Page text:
Letter: Gold Medal History

Posted: Friday, March 15, 2002

Some Gold Medal hoops history

Again, the renowned Lions Gold Medal Basketball Tournament will take place this month in Juneau.

Participating teams will come from around the state for this popular sporting event to try to take home the first place trophy while representing both urban and rural areas. Of course, the sport of basketball plays significant roles in American society, including fueling our local economy and more.

Perhaps the most interesting thing about this event is the way participating teams are set up to ensure balanced competition. Thus, the A, B and C brackets. For a bit more class, the Double A bracket provides sophistication and brilliance. In fact, age is not a big problem at all in this unique tournament.

To boot, loyalty and allegiance play significant roles. Teams usually bear home town symbols or names connected to a favored organization, business, tribe or corporation. This year, my home town Kake will send its favored ball club, The Tlingit Heat. This team won the first place trophy in 1998, upsetting the favored Hoonah ball club. Of course, Tlingit Heat still poses a threat and are aware that swift team work does wonders. The rest falls into place; fast breaks and easy lay-ups. Kake also presents excellent long-shot artists, who come in handy to break a tie near the end of the game. The center big Chaa-Naa, Scotty Jackson and Wayne Friday are fast-break artists. The crowd favored Jay Peterson.

Of course, like the other village ball clubs like the wise Tlingit Heat, there are also village high school graduates who played for Kake High School. In that respect, they visit as trustworthy and stately alumni representatives of that school. For this reason, involving high school youngsters in this tournament deserves a gentle pat on the shoulder. After all, our youngsters hold the key to success that could make a big difference in our American society. In fact, Joe Tompkins and Carlos Boozer are examples of role models.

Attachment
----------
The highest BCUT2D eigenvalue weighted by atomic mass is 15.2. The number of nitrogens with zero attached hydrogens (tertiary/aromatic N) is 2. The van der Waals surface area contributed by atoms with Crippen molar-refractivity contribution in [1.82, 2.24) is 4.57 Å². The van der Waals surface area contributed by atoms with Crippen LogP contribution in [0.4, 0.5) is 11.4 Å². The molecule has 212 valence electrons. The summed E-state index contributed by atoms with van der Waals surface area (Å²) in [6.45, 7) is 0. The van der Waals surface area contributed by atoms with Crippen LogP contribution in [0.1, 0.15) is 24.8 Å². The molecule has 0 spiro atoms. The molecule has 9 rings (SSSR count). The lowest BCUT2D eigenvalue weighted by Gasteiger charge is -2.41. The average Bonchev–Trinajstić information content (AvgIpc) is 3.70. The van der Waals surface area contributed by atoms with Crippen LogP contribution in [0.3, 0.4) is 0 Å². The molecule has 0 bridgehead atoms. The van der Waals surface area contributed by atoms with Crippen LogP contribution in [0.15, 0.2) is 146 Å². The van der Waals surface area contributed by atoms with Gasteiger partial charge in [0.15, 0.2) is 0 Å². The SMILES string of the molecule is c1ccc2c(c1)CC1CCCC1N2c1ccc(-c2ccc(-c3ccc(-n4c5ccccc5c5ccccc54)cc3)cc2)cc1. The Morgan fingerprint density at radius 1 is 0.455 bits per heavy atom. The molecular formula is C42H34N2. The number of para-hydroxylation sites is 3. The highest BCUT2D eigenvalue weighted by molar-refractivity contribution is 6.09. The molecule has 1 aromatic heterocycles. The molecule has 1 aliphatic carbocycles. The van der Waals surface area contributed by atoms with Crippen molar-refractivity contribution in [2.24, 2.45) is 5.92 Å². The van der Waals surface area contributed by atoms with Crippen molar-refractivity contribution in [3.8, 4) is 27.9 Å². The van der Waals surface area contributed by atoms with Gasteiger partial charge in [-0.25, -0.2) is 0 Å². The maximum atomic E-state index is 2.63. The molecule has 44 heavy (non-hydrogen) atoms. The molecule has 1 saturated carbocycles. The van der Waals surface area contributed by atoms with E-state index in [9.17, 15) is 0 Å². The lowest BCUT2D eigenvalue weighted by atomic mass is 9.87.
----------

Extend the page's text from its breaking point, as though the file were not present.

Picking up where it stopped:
As we know it, 90 percent of the tumultuous crowd will be comprised of people from Native villages. Unfortunately, this is more than enough people to accommodate seat availability at the Juneau-Douglas High School gymnasium. In fact, the gym saw the Mount Edgecumbe Braves basketball team take part in the LGMBT tournament in 1949. The same year, the Braves defeated the tough Juneau Crimson Bears by one measly point in the same gym. It is a victory I and fellow Braves will savor at the age of 70 years young. The key to our victory was the unique revolving man-to-man zone defense and long wind. The Mt. Edgecumbe Braves were undefeated that year.

Perhaps it would pay politically for our state legislators and Gov. Tony Knowles to come and watch a few games. They will see games bathed in hard work, faith and the will to win. More importantly, there is the need to build a separate unit for all sports activities that people enjoy here in Juneau; preferably, a huge dome. After all, this is the 20th century now and we need to get caught up with the rest of the world. It may be designed by a qualified building construction architect that lives here in the capital city of Juneau.

Don't get me wrong, we don't need a huge coliseum, the likes of the one in Rome, where Caesar and his cabinet members watched excellent gladiators take part in grave sporting events just to stay alive, but a simple dome to accommodate the rapidly growing LGMBT here in Juneau. We know the sport of basketball and other types of sports play important roles in our American society. A dome will add lasting beauty and more fuel to our suffering economic freedom in Juneau.

Franklin "Shkane" Williams Sr.


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